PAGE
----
FIFA vice presidents Juan Angel Napout and Alfredo Hawit were arrested early on Thursday as part of the U.S. Department of Justice's widening bribery case that has rocked soccer's scandal-hit governing body. Fourteen other FIFA officials were indicted later the same day on charges of racketeering, conspiracy and corruption.
Napout and Hawit have opposed their extradition to the United States at Zurich police hearings, Switzerland's justice ministry said in a statement.
Hours earlier, Swiss police made pre-dawn raids at the luxury Baur au Lac hotel in downtown Zurich, the same place where arrests on May 27 sparked the FIFA corruption crisis.
"According to the U.S. arrest requests, they are suspected of accepting bribes of millions of dollars," the justice ministry said. "Some of the offenses were agreed and prepared in the USA. Payments were also processed via U.S. banks."
The bribes are linked to marketing rights for the Copa America — including the 2016 edition hosted in the U.S. — and World Cup qualifying matches.
"The betrayal of trust set forth here is outrageous," U.S. Attorney General Loretta Lynch said. "The scale of corruption alleged herein is unconscionable."
Napout, who is from Paraguay, is president of the South American confederation and Hawit, who is from Honduras, leads the North American regional body known as CONCACAF.
They are the third past or current presidents of each continental body to be indicted by the U.S. Department of Justice (DOJ) since May in a case that has shattered the reputations of soccer leaders in Latin America.
Thursday's arrests were made just hours before a morning FIFA executive committee meeting which approved wide-ranging reforms to help protect against corrupt officials.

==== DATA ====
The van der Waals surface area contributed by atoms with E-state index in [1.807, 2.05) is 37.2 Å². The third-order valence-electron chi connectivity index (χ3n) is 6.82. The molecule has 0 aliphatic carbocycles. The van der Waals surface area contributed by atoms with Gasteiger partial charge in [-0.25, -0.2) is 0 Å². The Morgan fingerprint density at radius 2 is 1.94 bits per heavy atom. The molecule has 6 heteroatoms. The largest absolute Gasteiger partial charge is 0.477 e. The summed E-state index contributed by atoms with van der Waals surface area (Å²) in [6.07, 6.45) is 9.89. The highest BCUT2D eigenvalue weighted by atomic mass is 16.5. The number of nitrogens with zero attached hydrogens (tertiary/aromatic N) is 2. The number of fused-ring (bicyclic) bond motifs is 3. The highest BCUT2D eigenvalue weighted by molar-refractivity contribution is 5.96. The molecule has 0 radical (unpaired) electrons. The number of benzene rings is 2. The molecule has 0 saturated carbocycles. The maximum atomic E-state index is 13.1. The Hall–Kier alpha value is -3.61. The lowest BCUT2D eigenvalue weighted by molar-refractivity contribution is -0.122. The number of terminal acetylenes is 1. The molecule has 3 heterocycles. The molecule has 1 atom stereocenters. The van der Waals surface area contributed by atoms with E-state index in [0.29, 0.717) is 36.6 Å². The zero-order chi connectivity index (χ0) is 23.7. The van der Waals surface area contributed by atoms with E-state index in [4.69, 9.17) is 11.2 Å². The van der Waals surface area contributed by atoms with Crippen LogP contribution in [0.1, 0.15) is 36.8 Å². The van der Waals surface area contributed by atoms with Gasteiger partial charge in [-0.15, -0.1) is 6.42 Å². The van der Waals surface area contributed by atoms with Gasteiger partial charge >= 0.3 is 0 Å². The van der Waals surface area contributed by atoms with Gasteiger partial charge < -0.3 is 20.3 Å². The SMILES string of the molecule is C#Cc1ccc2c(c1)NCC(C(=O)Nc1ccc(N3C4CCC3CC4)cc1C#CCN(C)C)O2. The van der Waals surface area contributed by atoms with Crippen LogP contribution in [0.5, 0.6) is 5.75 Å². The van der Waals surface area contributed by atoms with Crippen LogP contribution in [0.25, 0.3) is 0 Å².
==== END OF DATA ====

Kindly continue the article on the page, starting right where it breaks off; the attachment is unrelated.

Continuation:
The reforms were a response to the dual American and Swiss federal investigations of corruption implicating FIFA leaders and which forced President Sepp Blatter to announce his resignation plans in June.
Fernando Sarney, a FIFA executive committee member from Brazil, said the newest arrests tainted what was intended to be a milestone day for the governing body to show it was committed to changing its culture.
"It was like someone had died, that was the atmosphere inside,' Sarney told reporters after the meeting. "Everybody was surprised, the feeling was like it's happening again, that it's something we think is personal."
On May 27, the DOJ named two other FIFA vice presidents — Napout and Hawit's predecessors, Eugenio Figueredo and Jeffrey Webb, respectively — among 14 soccer and marketing officials indicted.
They were linked to bribes worth tens of millions of dollars for the Copa America and other regional tournaments in South and Central America. Four other men made guilty pleas.
The arrests Thursday follow increased activity in the FIFA bribery case in recent weeks, with South American soccer leaders targeted.
FIFA executive committee member Luis Bedoya of Colombia resigned his position last month. Colombian prosecutors said they are investigating financial transactions by Bedoya and requested information from U.S. authorities.
Chilean soccer federation president Sergio Jadue resigned also last month and traveled to Miami, amid media reports he was cooperating with U.S. investigators.
The indictment published in May said most presidents of the 10 South American federations would receive $1.5 million in bribes from marketing company Datisa from each of four editions of the Copa America being played from 2015 through 2023.
The last six months have been the most turbulent period of Blatter's 17-year reign as FIFA president.
The Swiss official was re-elected as FIFA president on May 29, two days after a raid in Zurich by Swiss police resulted in seven officials being arrested and criminal proceedings being opened regarding "systematic and deep-rooted" corruption in soccer.
As a result of the Swiss investigation, Blatter and UEFA President Michel Platini are currently serving 90-day suspensions amid FIFA ethics investigations involving $2 million of FIFA money Blatter approved for Platini in 2011 as backdated salary.
Both face lifetime bans at ethics hearings expected this month.
Al Jazeera and The Associated Press